Creating Change Roles:

Leadership are the ones who typically drive the change need.  They are responsible for identifying and envisioning the future state of the organization.  As a tactic, they usually employ consultants and other senior leaders to organize the work to be done–not necessarily rolling up their sleeves and getting dirty with the day-to-day needs of making the future vision possible.

I have identified 4 unique roles that will help you enable the future vision to take place.  Giving each of them an opportunity to provide their own thoughts and essentially their own DNA into the desired future state.  Each role, has a purpose and provides outcomes so that the change can be realized:

Thinkers:  These are typically the employees who are in the trenches of the business.  These are the ones who make the organization run on its foundation.  These are also the people who have their ear to the ground and interact with your customers, vendors, suppliers and everyone else that you have relationships with in order to be a successful business and deliver a quality product.

Their role in the change process is to provide the new thoughts and ideas to achieve the future state.  They are not necessarily the ones who are charged with activating and engaging in implementation, and at the same time have the ability to see the organization in minute details so that they can help provide the stimulus for the change itself.

Problem Solvers:  These are the employees who are charged with not only thoughts and ideas for the organization, they are also enlisted to help overcome the gaps and concerns from the organizational perspective.  They are also the managers of teams who will be tasked with providing concepts to the organization on different levels of need that solve the problems that are occurring with the change process.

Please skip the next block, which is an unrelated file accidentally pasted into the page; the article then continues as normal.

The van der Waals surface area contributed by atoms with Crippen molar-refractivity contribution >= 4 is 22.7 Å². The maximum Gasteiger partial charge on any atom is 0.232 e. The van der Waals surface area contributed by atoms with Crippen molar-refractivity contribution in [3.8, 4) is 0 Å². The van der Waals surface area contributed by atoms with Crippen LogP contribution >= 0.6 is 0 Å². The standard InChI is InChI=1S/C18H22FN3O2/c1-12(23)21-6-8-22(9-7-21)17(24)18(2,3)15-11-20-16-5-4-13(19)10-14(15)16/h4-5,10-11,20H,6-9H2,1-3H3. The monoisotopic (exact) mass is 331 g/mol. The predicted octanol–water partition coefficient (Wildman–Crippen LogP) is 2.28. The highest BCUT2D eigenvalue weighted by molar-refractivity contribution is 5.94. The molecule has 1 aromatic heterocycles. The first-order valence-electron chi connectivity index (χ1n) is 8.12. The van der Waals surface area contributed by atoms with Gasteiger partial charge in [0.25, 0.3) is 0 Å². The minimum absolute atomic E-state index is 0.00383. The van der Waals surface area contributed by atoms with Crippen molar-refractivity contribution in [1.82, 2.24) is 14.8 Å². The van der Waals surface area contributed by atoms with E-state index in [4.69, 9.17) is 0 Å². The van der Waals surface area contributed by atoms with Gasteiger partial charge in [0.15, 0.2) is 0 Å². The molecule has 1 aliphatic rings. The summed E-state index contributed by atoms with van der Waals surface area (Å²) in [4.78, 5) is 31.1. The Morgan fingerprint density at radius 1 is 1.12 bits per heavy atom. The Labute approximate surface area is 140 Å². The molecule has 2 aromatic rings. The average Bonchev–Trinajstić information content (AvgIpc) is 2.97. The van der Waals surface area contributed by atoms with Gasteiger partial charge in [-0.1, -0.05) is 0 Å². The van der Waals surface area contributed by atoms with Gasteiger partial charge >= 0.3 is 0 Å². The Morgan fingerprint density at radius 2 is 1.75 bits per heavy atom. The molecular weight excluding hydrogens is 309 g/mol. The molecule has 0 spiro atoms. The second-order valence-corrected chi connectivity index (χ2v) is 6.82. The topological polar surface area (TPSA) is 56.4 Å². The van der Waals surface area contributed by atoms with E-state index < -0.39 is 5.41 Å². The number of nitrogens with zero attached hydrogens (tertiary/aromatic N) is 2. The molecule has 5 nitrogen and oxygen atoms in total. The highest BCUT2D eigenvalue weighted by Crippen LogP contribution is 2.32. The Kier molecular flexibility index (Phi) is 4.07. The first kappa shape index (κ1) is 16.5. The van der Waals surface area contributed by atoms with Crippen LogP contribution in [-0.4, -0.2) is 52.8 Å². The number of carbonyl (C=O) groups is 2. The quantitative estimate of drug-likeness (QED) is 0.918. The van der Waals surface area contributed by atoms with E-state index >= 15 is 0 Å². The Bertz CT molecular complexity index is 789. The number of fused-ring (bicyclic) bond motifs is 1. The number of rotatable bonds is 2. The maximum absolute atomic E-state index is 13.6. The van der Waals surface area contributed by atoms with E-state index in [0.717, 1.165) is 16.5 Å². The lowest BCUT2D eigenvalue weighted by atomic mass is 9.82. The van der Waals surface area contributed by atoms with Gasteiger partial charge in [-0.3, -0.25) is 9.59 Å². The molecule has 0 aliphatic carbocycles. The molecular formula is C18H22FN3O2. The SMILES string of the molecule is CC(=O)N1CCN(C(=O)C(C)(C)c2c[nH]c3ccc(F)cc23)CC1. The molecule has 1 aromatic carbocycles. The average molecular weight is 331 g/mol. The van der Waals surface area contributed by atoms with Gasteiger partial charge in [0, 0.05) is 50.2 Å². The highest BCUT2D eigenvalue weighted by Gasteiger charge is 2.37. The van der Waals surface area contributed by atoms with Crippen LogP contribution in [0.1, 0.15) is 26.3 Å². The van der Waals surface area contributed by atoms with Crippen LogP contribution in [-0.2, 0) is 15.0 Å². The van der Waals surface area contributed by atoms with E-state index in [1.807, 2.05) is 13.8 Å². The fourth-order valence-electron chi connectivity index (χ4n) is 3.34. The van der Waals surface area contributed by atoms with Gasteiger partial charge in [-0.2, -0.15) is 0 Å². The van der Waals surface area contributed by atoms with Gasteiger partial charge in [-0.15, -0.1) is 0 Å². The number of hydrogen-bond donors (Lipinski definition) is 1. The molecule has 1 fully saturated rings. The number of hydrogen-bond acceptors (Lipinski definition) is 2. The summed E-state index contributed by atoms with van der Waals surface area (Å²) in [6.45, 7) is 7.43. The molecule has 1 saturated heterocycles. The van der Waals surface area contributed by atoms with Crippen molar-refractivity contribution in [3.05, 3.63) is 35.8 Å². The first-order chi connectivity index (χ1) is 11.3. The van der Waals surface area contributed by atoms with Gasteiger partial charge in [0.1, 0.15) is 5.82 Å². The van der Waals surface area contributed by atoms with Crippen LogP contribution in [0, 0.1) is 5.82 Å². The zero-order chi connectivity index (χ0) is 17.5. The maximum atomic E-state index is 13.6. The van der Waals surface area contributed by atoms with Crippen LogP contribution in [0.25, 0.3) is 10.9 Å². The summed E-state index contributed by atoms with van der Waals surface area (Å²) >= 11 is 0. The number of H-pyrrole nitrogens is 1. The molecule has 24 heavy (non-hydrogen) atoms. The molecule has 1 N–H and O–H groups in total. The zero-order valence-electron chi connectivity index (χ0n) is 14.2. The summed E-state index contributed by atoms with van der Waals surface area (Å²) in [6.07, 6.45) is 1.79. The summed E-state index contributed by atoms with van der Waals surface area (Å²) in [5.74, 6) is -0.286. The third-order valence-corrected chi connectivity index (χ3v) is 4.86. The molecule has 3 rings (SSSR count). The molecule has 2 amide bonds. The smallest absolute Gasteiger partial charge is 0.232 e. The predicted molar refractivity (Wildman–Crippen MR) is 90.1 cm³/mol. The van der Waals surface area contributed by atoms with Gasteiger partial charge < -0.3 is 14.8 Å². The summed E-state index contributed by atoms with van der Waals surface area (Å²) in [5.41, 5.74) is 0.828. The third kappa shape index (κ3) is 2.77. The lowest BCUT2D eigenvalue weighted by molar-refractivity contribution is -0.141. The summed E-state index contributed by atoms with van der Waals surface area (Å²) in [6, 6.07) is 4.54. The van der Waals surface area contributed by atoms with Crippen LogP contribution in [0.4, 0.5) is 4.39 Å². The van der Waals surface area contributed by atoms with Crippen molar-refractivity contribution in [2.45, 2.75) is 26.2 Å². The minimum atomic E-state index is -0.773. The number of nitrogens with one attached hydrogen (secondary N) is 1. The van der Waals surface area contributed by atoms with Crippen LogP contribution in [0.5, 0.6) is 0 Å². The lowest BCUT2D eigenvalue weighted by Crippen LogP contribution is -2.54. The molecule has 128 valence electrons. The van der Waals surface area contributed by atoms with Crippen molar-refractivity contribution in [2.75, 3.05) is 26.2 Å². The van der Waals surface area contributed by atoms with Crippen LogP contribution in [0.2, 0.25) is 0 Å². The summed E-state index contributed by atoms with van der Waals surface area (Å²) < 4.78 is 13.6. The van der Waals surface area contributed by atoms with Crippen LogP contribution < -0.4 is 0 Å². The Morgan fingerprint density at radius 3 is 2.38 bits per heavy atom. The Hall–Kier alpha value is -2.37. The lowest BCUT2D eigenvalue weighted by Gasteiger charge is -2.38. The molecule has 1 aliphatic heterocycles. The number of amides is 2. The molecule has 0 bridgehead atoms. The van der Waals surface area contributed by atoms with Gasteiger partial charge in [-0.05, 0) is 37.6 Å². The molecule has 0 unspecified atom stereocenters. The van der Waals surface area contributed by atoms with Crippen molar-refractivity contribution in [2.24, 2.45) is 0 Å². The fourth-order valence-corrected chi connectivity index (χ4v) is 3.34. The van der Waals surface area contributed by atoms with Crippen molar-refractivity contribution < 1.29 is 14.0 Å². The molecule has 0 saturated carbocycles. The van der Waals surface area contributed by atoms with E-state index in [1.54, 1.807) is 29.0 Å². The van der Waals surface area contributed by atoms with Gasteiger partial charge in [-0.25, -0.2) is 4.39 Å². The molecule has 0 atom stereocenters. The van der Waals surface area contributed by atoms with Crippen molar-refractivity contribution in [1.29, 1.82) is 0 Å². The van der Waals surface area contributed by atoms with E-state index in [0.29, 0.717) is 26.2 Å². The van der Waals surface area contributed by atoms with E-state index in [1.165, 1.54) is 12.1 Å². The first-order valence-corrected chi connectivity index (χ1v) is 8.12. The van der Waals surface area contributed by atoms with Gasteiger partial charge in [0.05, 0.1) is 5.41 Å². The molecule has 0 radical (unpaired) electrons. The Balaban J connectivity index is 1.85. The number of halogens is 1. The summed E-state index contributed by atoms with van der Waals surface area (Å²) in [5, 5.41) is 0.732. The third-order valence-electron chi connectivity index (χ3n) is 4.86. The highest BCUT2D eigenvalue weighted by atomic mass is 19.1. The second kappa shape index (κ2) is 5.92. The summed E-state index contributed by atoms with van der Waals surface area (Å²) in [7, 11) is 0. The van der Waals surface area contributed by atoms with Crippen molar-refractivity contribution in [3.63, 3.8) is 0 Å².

Catalysts:  These employees have a higher level of access in the organization.  They are made up of thinkers and problem solvers who you might consider the future of the organization and high potential employees.  We ask these employees to help with the design and facilitation of the worksessions that are needed to overcome the biggest needs and gaps to implementation.  They also facilitate and manage the climate of the organization by interacting regularly with the thinkers and problem solvers and helping to dispel and overcome perceptions that might derail any initiative.

Collaborators:  These are the leaders who are responsible for the final implementation of the concepts and ideas to bring the organization to the new future state.  Collaborators are a special breed of leader who take on the incubation and implementation phases of the change.  They are responsible to bring synergy across the organization by inviting additional feedback, new ideas and continually socializing the impact of the changes on the organization and the teams and individuals across the functions.

In the end, any organization looking to create change in the way they operate, the structure and talent exists internally to make it happen efficiently and effectively.  The journey of creating the change will provide a way to engage, develop and grow each employee who is involved.

Don’t leave the change processes to a few.  Engage the organization in a creative manner so that you are tapping into the passion, jobs and functions of each person so that the mission can be achieved.

As George M. Prince concluded The Practice of Creativity”:

The conscious practice of creativity as an everyday activity is particularly valuable because it permits you to rationalize, accept and gradually expect miracles…